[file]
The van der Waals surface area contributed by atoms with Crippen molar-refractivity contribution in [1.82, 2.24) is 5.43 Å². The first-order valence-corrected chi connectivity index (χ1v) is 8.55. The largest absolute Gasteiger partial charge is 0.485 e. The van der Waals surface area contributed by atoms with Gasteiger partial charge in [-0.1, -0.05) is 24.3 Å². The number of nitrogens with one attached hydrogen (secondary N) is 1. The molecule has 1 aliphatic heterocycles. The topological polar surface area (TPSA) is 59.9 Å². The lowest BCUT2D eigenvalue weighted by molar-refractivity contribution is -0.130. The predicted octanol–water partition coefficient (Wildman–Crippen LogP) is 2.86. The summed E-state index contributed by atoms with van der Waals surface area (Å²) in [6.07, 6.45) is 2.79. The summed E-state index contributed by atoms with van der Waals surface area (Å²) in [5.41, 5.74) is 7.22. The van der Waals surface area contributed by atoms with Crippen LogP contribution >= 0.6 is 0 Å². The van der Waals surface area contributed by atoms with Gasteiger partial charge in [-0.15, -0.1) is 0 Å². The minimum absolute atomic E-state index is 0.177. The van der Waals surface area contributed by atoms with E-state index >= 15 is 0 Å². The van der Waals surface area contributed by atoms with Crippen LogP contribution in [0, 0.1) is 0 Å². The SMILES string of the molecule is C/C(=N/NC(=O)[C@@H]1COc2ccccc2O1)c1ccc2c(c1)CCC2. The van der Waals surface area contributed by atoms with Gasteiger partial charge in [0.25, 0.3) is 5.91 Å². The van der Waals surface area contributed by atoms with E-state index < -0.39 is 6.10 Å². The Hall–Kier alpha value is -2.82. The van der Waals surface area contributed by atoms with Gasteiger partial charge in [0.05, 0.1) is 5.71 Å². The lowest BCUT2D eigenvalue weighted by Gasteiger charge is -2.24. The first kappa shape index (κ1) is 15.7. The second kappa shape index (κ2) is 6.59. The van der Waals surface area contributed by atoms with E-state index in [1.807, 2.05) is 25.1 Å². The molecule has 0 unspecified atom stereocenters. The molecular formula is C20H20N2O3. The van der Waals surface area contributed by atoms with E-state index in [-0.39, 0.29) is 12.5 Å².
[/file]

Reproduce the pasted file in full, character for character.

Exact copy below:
The van der Waals surface area contributed by atoms with Crippen molar-refractivity contribution in [1.82, 2.24) is 5.43 Å². The first-order valence-corrected chi connectivity index (χ1v) is 8.55. The largest absolute Gasteiger partial charge is 0.485 e. The van der Waals surface area contributed by atoms with Gasteiger partial charge in [-0.1, -0.05) is 24.3 Å². The number of nitrogens with one attached hydrogen (secondary N) is 1. The molecule has 1 aliphatic heterocycles. The topological polar surface area (TPSA) is 59.9 Å². The lowest BCUT2D eigenvalue weighted by molar-refractivity contribution is -0.130. The predicted octanol–water partition coefficient (Wildman–Crippen LogP) is 2.86. The summed E-state index contributed by atoms with van der Waals surface area (Å²) in [6.07, 6.45) is 2.79. The summed E-state index contributed by atoms with van der Waals surface area (Å²) in [5.41, 5.74) is 7.22. The van der Waals surface area contributed by atoms with Crippen LogP contribution >= 0.6 is 0 Å². The van der Waals surface area contributed by atoms with Gasteiger partial charge in [-0.15, -0.1) is 0 Å². The minimum absolute atomic E-state index is 0.177. The van der Waals surface area contributed by atoms with E-state index >= 15 is 0 Å². The van der Waals surface area contributed by atoms with Crippen LogP contribution in [0, 0.1) is 0 Å². The SMILES string of the molecule is C/C(=N/NC(=O)[C@@H]1COc2ccccc2O1)c1ccc2c(c1)CCC2. The van der Waals surface area contributed by atoms with Gasteiger partial charge in [0.25, 0.3) is 5.91 Å². The van der Waals surface area contributed by atoms with E-state index < -0.39 is 6.10 Å². The Hall–Kier alpha value is -2.82. The van der Waals surface area contributed by atoms with Gasteiger partial charge in [0.05, 0.1) is 5.71 Å². The lowest BCUT2D eigenvalue weighted by Gasteiger charge is -2.24. The first kappa shape index (κ1) is 15.7. The second kappa shape index (κ2) is 6.59. The van der Waals surface area contributed by atoms with E-state index in [1.807, 2.05) is 25.1 Å². The molecule has 0 unspecified atom stereocenters. The molecular formula is C20H20N2O3. The van der Waals surface area contributed by atoms with E-state index in [-0.39, 0.29) is 12.5 Å².